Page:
One of our favorite resources is Boys Town National Research Hospital. The “Hearing Services” section of their website has a lot of great information about developing language skills for your deaf or hard of hearing child. The information below about using The Auditory Sandwich is borrowed from their website.

Auditory Learning Strategies: The Auditory Sandwich

​​​​Children who are deaf or hard of hearing need the same foundation of listening experiences as their peers, regardless of the age of intervention. When you use an auditory sandwich, your child has at least three opportunities for exposure to the sound, word or message you are communicating. When the information is presented first through listening alone, the child has the opportunity to focus on listening. Pause after this first auditory presentation to check for comprehension. As your child becomes more familiar with the messages you use at home, he may begin to understand through listening. If he doesn’t yet understand, repetition of the information using supports can clarify the meaning. The third repetition, using listening alone, gives the child another opportunity to focus on listening.

Order of Presentation: 

  1. Listening Alone: Present your message without any visual cues
  2. Listening with Support: Present your message with verbal or visual supports (see below)
  3. Listening Alone: Repeat your original message without any visual cues

Visual Supports Can Include:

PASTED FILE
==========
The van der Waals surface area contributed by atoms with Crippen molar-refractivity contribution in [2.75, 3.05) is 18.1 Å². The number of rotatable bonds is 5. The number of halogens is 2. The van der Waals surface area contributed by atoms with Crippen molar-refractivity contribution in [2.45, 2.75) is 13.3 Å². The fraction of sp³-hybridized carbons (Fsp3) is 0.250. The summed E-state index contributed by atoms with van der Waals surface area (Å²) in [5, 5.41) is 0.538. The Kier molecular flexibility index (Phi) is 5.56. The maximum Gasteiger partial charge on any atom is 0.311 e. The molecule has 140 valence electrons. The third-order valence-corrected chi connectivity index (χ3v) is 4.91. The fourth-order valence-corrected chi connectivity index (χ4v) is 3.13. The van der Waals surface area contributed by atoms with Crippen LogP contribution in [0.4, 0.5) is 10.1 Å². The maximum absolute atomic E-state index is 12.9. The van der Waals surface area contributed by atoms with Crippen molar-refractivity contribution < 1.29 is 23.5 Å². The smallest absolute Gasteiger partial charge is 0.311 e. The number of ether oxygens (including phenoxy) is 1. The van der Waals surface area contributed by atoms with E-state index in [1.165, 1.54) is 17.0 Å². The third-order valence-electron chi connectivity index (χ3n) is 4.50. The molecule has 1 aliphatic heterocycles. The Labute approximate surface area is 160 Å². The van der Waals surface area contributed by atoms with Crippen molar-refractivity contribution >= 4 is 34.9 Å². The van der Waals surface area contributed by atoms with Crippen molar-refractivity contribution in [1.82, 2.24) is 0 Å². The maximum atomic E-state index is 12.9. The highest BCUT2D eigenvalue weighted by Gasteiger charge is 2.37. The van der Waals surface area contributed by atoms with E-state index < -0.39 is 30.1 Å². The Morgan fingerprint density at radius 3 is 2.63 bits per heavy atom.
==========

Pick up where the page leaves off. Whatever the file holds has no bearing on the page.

• Show a picture
  • Point or gesture
  • Give speechreading cues
  • Show a toy or object
  • Sign your message
  • Write your message

Verbal Supports Can Include:

  • Repeat with acoustic highlighting/emphasize key words
  • Use a sound association (“moo”)
  • Say a shorter phrase
  • Give a clue or example

Try the auditory sandwich at home! Select a familiar, fun routine and give your child a chance to use his listening skills. You may want to try this at bedtime. Your message might be, “Time to brush your teeth.” Here’s what your auditory sandwich might look like:

  1. Listening Alone: Say, “Time to brush your teeth.”
  2. Listening with Support:
    1. Say, “Time to brush your teeth.” while pointing to the bathroom.
    2. Say and Sign “Time to brush your teeth.”
    3. Get his toothbrush and say, “Time to brush your teeth.”
  3. Listening Alone: Say, “Time to brush your teeth.”

Using the auditory sandwich will provide necessary repetition and reinforcement of language your child needs for learning.